Diabetes is a chronic illness that effects millions of people all over the world. It destroys lives, making it impossible to eat or even function without obsessively monitoring blood sugar levels. For many people it marks the beginning of an inevitable early death, as the body becomes increasingly unable to receive nutrition from the food that is eaten, circulation is reduced, and quality of life suffers in catastrophic ways.

Until recently, diabetes has been viewed by medical experts as incurable. But recent explorations in the field of regenerative medicine are showing that diabetes may not be as impossible to cure as once thought. Adipose stem cell therapy for diabetes is giving hope to many people who once believed that they would be stuck with this disease forever.


Diabetes interferes with the bodys ability to produce insulin. Insulin is what manages the levels of glucose (sugar) in the body, ensuring that sugar is delivered to the muscles, brain, liver, and fat cells. In a diabetic, the pancreas does not produce enough insulin to carry out this vital regulation function, or the body does not respond to the insulin that is produced. This means the sugar stays in the blood, interfering with metabolism and other vital functions while depriving the brain, muscles, and liver of essential nutrition.

The exact cause of diabetes is unknown. Type 1 diabetes, characterized by a lack of insulin, may be caused by genetics, autoimmune disorders, and viruses. Type 2 diabetes, characterized by an inability to utilize insulin, may be caused by genetic, environmental, dietary, and lifestyle factors.

Permanently curing people of diabetes with conventional means has proven very challenging. Type 2 diabetics often respond to a drastic shift in lifestyle and eating habits, and cutting out all sugars and refined flours, but blood sugar levels must still be managed for a persons entire life.

The other attempted treatments such as pancreas transplantation have offered minimal results because of immune system responses. Even when pancreas transplants have been successful, the person must take immune system suppressing drugs for his or her entire life, which leaves that person susceptible to other diseases and infections and can be as inconvenient as the diabetes protocol had been.

Using Adipose Stem Cell Therapy to Treat Diabetes

Stem cell therapy is very promising for diabetes treatment. Rather than switching a diseased organ for a new healthier one, stem cell therapy seeks to inspire the pancreas to regenerate itself. This type of therapy also strives to modulate the immune system and encourage the body to remember how to produce, utilize, and regulate insulin.

Adipose stem cells in particular are being explored for diabetes treatments. Drawn from fat cells, adipose stem cells have been shown to have the ability to differentiate into (become) pancreatic endocrine cells when manipulated in the appropriate growth medium.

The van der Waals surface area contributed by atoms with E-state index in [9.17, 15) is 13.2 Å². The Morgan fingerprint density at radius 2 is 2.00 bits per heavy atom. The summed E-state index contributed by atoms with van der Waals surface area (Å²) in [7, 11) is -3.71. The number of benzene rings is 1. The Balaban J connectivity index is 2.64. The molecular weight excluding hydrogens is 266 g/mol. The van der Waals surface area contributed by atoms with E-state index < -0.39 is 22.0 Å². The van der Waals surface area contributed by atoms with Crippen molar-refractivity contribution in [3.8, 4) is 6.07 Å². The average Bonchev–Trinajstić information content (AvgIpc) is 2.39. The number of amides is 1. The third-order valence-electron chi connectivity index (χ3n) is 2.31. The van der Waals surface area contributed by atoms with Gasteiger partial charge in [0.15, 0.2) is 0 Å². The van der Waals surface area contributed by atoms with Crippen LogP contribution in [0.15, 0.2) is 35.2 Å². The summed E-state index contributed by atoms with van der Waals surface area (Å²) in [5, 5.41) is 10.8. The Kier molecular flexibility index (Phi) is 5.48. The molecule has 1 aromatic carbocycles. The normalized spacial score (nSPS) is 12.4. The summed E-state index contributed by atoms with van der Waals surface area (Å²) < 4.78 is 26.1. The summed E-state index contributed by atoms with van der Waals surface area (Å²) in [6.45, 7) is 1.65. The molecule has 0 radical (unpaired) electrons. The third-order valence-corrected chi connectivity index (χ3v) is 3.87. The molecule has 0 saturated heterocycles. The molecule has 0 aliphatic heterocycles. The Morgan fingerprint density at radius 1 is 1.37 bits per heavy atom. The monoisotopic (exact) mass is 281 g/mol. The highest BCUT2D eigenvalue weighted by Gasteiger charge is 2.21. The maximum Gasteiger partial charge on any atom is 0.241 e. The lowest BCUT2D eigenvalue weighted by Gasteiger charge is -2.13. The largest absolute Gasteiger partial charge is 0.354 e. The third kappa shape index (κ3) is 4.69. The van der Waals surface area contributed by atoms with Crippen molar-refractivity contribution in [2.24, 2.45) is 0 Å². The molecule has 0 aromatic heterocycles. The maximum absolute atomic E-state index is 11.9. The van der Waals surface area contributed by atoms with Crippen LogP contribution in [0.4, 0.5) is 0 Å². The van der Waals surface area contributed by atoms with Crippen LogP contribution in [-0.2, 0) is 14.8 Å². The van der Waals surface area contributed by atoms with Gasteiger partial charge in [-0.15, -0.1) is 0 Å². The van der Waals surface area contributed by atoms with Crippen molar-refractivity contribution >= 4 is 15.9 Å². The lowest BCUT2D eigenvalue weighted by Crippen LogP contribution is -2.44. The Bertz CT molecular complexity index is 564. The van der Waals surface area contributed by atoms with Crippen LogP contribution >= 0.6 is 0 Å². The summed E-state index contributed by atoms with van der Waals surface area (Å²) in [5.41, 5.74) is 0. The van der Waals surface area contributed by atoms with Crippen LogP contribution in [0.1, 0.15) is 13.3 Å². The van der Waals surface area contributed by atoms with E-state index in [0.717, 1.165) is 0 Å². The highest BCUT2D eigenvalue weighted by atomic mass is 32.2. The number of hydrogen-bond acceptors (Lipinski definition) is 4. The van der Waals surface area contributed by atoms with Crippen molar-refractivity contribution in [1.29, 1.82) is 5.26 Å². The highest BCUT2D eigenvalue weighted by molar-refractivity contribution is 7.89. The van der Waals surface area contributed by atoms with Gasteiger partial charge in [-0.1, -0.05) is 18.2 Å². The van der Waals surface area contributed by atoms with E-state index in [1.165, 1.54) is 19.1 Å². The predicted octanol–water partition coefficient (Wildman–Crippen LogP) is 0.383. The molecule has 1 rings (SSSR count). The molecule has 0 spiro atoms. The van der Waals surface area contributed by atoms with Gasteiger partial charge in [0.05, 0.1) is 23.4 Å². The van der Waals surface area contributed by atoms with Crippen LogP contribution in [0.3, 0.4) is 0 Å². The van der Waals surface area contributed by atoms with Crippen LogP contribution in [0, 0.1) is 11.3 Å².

Studies done with adipose stem cells in diabetic subjects has shown an increase in pancreatic developmental transcription factors as well as the essential pancreatic hormones insulin, glucagon, and somatostatin. The cells that were affected by this procedure demonstrated increased insulin production in response to greater exposure to glucose. This means that the stem cell treatments increased the subjects ability to both produce and utilize the chemicals responsible for blood sugar metabolism and distribution.

Autologous adipose stem cells are particularly well suited to healing diabetes because they have immunosuppressive properties. One of the main challenges with most types of transplants and other diabetes treatments is that the immune system usually attacks whatever helpful implants are added to the pancreas. Even other types of stem cells can trigger this immune response, especially if they come from a donor and not directly from the intended recipient.

But adipose-derived stem cell treatments modulate the functioning of the immune system so that those self-attacking reactions are disabled without interfering with the immune systems other functions such as protecting the body from disease.

Autologous adipose stem cells can be easily harvested, either directly from the fat layer just below the skin or as a by-product of liposuction procedures. Unlike bone marrow stem cells, the other extremely versatile type of stem cells, adipose stem cells do not require an invasive procedure to extract. They are also a significantly more abundant source of stem cells than bone marrow, which means that treatments with them can use a higher concentration of stem cells with a greater likelihood of implantation success.

Treating diabetes with adipose stem cells is still a new procedure, and there is a lot of uncertainty about how the body will respond in the long run. But thus far the evidence is very promising. What was recently considered an incurable life-long disease that would shorten and decrease the quality of life of anyone afflicted with it may now be treatable. It may even be possible that diabetes can someday be cured by using adipose stem cells regenerative cells drawn from the fat cells of the body.


Science Direct
National Institutes of Health